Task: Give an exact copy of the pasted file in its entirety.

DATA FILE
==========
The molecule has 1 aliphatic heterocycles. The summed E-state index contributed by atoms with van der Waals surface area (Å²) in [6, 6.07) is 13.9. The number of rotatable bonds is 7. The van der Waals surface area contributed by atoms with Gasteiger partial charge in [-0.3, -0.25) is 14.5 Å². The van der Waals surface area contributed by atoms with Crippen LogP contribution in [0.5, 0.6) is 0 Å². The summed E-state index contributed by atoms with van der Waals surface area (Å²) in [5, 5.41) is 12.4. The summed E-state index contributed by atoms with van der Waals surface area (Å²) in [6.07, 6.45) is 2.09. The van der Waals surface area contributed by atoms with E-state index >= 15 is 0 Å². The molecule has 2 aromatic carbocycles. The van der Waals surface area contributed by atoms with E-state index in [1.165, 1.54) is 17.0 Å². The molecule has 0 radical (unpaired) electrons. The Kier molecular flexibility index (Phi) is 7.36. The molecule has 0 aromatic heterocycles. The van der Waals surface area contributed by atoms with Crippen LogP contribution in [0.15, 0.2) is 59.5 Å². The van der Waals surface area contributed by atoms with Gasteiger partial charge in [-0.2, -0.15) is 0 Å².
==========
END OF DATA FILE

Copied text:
The molecule has 1 aliphatic heterocycles. The summed E-state index contributed by atoms with van der Waals surface area (Å²) in [6, 6.07) is 13.9. The number of rotatable bonds is 7. The van der Waals surface area contributed by atoms with Gasteiger partial charge in [-0.3, -0.25) is 14.5 Å². The van der Waals surface area contributed by atoms with Crippen LogP contribution in [0.5, 0.6) is 0 Å². The summed E-state index contributed by atoms with van der Waals surface area (Å²) in [5, 5.41) is 12.4. The summed E-state index contributed by atoms with van der Waals surface area (Å²) in [6.07, 6.45) is 2.09. The van der Waals surface area contributed by atoms with E-state index >= 15 is 0 Å². The molecule has 2 aromatic carbocycles. The van der Waals surface area contributed by atoms with E-state index in [1.165, 1.54) is 17.0 Å². The molecule has 0 radical (unpaired) electrons. The Kier molecular flexibility index (Phi) is 7.36. The molecule has 0 aromatic heterocycles. The van der Waals surface area contributed by atoms with Crippen LogP contribution in [0.15, 0.2) is 59.5 Å². The van der Waals surface area contributed by atoms with Gasteiger partial charge in [-0.2, -0.15) is 0 Å².